‘Alright, E4. Pages fifty-six to fifty-eight.’ The demand was punctuated by an almost coordinated trill of ruffling paper. Their teacher’s clear command left no space for ridicule. Accompanied by his first sarcastic grin of the day, Mr. Dransfield confirmed the students’ suspicions.

‘And you were correct, Ms. Pattermore,’ Mr. Dransfield said with a playful edge. As he spoke, Mr. Mero merely shuffled awkwardly, ‘Sir will be taking this class.’ Something about being referred to as “Sir” surged a billowing burst of bonhomie through Mr. Mero’s veins. He took to the empty stage in front of the gathered gaggle. With every step, confidence and dominance fought for superiority in his stride.

‘Good morning,’ Mr. Mero opened with incredible formality. Some students replied with an odd, mistimed acknowledgement. Others, like Ross, saw the greeting as futile and waited for the lesson’s meat to be served.

‘Has anyone worked out today’s topic?’ Mr. Mero commenced a meandering shuffle between the desks, creating an impressive illusion of dynamism.

‘Some more stuff about World War II?’ a particularly eager, but unfocused, pupil offered.

‘That’s what this term’s entire unit is on, Ryan,’ Mr. Mero responded, already disillusioned. He looked around at the group in hope of a meaningful contribution. Mr. Dransfield made a careful note on the nature of his protege’s time-wasting.

‘Are we gonna learn about the bombs yet, Sir?’ Ryan continued. His peers agreed with some scattered gasps of “yeah!” amongst the growing unrest. Just a mention of violence or explosion sent excitement rippling through the room. Within a flash of small seconds, Mr. Dransfield perceived the panic in Mr. Mero’s expression.

Three quick raps from a lengthy, wooden ruler brought an instant silence. While scrutinising each assembled pupil in omnipotent, determined detail, Mr. Dransfield restored total obedience — albeit an obedience perpetuated by a visceral, vestigial fear. Mr. Mero idly rearranged his jacket’s lapels and cleared his throat.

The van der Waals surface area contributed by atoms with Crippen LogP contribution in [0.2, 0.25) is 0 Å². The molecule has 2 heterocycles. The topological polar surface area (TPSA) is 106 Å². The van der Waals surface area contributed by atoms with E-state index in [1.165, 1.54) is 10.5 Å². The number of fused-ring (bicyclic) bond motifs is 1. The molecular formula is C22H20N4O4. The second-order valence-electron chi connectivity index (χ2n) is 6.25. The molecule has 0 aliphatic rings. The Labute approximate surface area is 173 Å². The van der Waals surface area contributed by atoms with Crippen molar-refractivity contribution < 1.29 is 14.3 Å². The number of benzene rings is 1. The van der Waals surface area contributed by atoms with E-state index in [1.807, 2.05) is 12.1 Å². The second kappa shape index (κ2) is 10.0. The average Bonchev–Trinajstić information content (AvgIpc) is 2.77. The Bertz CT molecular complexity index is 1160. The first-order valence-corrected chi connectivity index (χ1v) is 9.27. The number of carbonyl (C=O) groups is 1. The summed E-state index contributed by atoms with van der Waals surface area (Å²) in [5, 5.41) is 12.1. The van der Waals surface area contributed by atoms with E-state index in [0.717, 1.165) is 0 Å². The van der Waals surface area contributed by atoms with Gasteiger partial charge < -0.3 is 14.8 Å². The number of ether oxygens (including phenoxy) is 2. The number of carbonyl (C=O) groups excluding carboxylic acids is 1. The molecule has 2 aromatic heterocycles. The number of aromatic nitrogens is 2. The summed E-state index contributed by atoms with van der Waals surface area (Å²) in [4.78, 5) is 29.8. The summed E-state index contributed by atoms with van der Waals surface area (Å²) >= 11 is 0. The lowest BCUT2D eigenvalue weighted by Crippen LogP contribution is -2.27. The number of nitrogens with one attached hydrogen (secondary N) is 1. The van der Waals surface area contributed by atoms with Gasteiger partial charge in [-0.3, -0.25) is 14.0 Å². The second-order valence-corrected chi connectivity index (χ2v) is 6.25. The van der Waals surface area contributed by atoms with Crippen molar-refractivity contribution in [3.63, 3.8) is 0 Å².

‘Thank you, Sir,’ Mr. Mero said, obviously offended at being undermined. Despite his professional ignorance, and desperate need of practice, he couldn’t help believing that his toes had been stepped on. ‘But sadly no bombs, Ryan.’ The room groaned in reverberating boredom.

‘What about all these smashed windows and that in the pictures?’ queried Ross, a valid contributor regardless of his inherent disruption. A few of his fellow students’ eyes could be seen to light up, now more interested in the coming lesson, as they spotted that he was right.

‘We’ll be looking at The Night of Broken Glass,’ Mr. Mero explained. Unconcerned by their tangents, he tried to leave no chance for interruption, wisely taking heed of Mr. Dransfield’s approach. ‘Pens ready,’ he simply stated, learning from his past error of asking, ‘books ready.’ The lethargic half of the class rummaged in their unzipped pencil-cases. ‘You have fifteen minutes to copy out your pages. Don’t finish it and you can take it home for next time.’

As the class hissed harshly in an undertone, Mr. Mero turned to his chair and sat with his own notes, honestly feeling a good job had been done.


Part One — Part Two — Part Three — Part Four

British fellow consumes media and regurgitates back what you should think about it.